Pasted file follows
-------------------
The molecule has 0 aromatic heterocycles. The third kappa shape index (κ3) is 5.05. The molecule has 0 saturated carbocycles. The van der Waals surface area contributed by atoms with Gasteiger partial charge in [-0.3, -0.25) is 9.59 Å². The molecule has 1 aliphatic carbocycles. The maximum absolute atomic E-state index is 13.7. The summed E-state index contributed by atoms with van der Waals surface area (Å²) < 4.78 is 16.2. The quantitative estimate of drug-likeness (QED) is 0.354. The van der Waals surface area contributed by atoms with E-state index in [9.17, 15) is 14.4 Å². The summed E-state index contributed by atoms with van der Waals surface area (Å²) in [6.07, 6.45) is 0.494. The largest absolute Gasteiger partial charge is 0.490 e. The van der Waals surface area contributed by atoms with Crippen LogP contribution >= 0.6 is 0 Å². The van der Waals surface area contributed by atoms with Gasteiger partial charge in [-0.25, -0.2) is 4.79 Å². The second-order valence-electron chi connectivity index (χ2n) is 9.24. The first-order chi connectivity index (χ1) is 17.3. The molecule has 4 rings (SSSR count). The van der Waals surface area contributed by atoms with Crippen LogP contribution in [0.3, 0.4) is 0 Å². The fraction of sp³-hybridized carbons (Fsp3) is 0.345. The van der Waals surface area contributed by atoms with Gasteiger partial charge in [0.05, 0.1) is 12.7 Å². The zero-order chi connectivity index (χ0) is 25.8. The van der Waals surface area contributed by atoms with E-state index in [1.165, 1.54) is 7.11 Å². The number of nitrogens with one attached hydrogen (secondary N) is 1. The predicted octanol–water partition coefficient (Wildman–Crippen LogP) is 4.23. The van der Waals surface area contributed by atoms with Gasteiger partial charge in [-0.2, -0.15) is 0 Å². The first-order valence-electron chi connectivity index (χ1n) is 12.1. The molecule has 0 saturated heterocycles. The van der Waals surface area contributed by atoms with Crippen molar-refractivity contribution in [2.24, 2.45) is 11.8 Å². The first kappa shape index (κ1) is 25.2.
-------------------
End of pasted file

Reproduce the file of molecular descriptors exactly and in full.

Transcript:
The molecule has 0 aromatic heterocycles. The third kappa shape index (κ3) is 5.05. The molecule has 0 saturated carbocycles. The van der Waals surface area contributed by atoms with Gasteiger partial charge in [-0.3, -0.25) is 9.59 Å². The molecule has 1 aliphatic carbocycles. The maximum absolute atomic E-state index is 13.7. The summed E-state index contributed by atoms with van der Waals surface area (Å²) < 4.78 is 16.2. The quantitative estimate of drug-likeness (QED) is 0.354. The van der Waals surface area contributed by atoms with E-state index in [9.17, 15) is 14.4 Å². The summed E-state index contributed by atoms with van der Waals surface area (Å²) in [6.07, 6.45) is 0.494. The largest absolute Gasteiger partial charge is 0.490 e. The van der Waals surface area contributed by atoms with Crippen LogP contribution >= 0.6 is 0 Å². The van der Waals surface area contributed by atoms with Gasteiger partial charge in [-0.25, -0.2) is 4.79 Å². The second-order valence-electron chi connectivity index (χ2n) is 9.24. The first-order chi connectivity index (χ1) is 17.3. The molecule has 4 rings (SSSR count). The van der Waals surface area contributed by atoms with Crippen LogP contribution in [0.3, 0.4) is 0 Å². The fraction of sp³-hybridized carbons (Fsp3) is 0.345. The van der Waals surface area contributed by atoms with Gasteiger partial charge in [0.05, 0.1) is 12.7 Å². The zero-order chi connectivity index (χ0) is 25.8. The van der Waals surface area contributed by atoms with E-state index in [1.165, 1.54) is 7.11 Å². The number of nitrogens with one attached hydrogen (secondary N) is 1. The predicted octanol–water partition coefficient (Wildman–Crippen LogP) is 4.23. The van der Waals surface area contributed by atoms with Gasteiger partial charge in [-0.2, -0.15) is 0 Å². The first-order valence-electron chi connectivity index (χ1n) is 12.1. The molecule has 0 saturated heterocycles. The van der Waals surface area contributed by atoms with Crippen molar-refractivity contribution in [2.24, 2.45) is 11.8 Å². The first kappa shape index (κ1) is 25.2.